The projects associated with the use of fossil fuels are already disastrous enough. Unbelievable but true, a new study highlights that no new fossil fuel projects are required for net-zero transition.

Researchers from UCL and the IISD conducted the research which featured a future projection of climate change at 1. 5° C above pre-industrial levels. They determined that the world’s current fossil fuel production capacity for oil, gas, and coal-fired power satisfies energy needs as the world shifts to clean and renewable sources.

“Our research draws on a large range of scientific evidence, including climate scenarios from the IPCC, but its message to governments and fossil fuel companies is very simple: There is no room for new fossil fuel projects in a 1.5°C-aligned world. Achieving the Paris Agreement goals means governments need to stop issuing permits for new fossil fuel exploration, production, or power generation projects,” says Co-author Greg Muttitt, Senior Associate at IISD.

Contradicting Current Policies

The conclusions stand as a supplement to a 2021 revelation (updated in 2023) made by the International Energy Agency . It shows that the world does not need new projects to extract oil, gas, or coal to reach the net-zero mark by 2050. However, fossil fuel firms and most governments have proceeded and endorsed new projects affirming that they will be required in the transitional phase.

The UCL-IISD study contradicts those claims, recommending governments legislate to ban new fossil fuel exploration, extraction, or power plant construction projects.

Recommendations from Researchers

The researchers advise the following in their ‘no new fossil fuels’ policy 

  • Capping of new development plans for exploration and exploitation of coal, oil, or natural gas resources.
  • Preventing the construction of any new fossil fuel power plants.

By synthesizing evidence from economics, political science, and law, the authors conclude that this approach offers several benefits for the feasibility of the transition:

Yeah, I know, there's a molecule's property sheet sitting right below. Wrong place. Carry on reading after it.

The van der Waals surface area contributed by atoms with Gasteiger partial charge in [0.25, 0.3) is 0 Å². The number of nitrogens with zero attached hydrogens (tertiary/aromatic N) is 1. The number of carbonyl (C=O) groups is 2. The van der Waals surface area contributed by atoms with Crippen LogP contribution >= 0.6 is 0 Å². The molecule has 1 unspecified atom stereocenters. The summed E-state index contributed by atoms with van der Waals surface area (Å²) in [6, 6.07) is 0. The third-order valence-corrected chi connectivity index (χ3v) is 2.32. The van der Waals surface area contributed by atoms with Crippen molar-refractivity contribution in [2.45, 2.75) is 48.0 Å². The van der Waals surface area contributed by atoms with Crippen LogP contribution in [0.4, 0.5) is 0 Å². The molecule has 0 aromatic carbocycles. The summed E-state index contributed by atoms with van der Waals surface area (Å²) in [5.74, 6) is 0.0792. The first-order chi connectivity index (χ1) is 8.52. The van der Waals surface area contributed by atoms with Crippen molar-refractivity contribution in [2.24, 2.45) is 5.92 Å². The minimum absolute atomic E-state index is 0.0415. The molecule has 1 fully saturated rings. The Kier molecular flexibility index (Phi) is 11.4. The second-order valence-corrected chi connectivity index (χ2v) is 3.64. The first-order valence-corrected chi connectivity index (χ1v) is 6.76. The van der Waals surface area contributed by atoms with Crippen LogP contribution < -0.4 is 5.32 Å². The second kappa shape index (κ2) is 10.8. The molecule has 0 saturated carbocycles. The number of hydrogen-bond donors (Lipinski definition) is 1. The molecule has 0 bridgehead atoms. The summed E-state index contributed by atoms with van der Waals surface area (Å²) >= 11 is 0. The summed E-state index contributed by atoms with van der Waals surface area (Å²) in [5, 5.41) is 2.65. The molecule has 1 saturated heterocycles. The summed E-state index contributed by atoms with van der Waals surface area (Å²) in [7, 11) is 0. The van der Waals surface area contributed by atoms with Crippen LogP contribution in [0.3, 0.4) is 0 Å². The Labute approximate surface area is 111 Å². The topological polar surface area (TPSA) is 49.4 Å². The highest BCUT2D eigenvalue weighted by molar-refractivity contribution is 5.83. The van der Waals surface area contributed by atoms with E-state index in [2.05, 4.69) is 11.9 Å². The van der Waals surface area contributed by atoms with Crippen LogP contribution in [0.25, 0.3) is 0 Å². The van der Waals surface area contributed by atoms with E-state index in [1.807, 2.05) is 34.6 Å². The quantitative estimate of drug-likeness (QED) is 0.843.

• It is less costly than attempting to phase out existing capacity prematurely.
  • Halting new projects faces fewer legal hurdles.
  • It is politically easier than trying to phase out existing capacity early.

During the process of changing social-moral norms, both civil society and government can contribute. Their cooperation can create a new international norm against new fossil fuel projects. Moreover, governments can phase out such projects and civil societies can demand such actions.

Building Momentum

By establishing a norm that no new fossil fuel projects are required for net-zero transition, the researchers hope to build momentum for a global shift away from fossil fuels. This will also increase investment in renewable energy sources to meet climate goals.

Source: No new fossil fuel projects needed in the transition to Net Zero


Elliot is a passionate environmentalist and blogger who has dedicated his life to spreading awareness about conservation, green energy, and renewable energy. With a background in environmental science, he has a deep understanding of the issues facing our planet and is committed to educating others on how they can make a difference.

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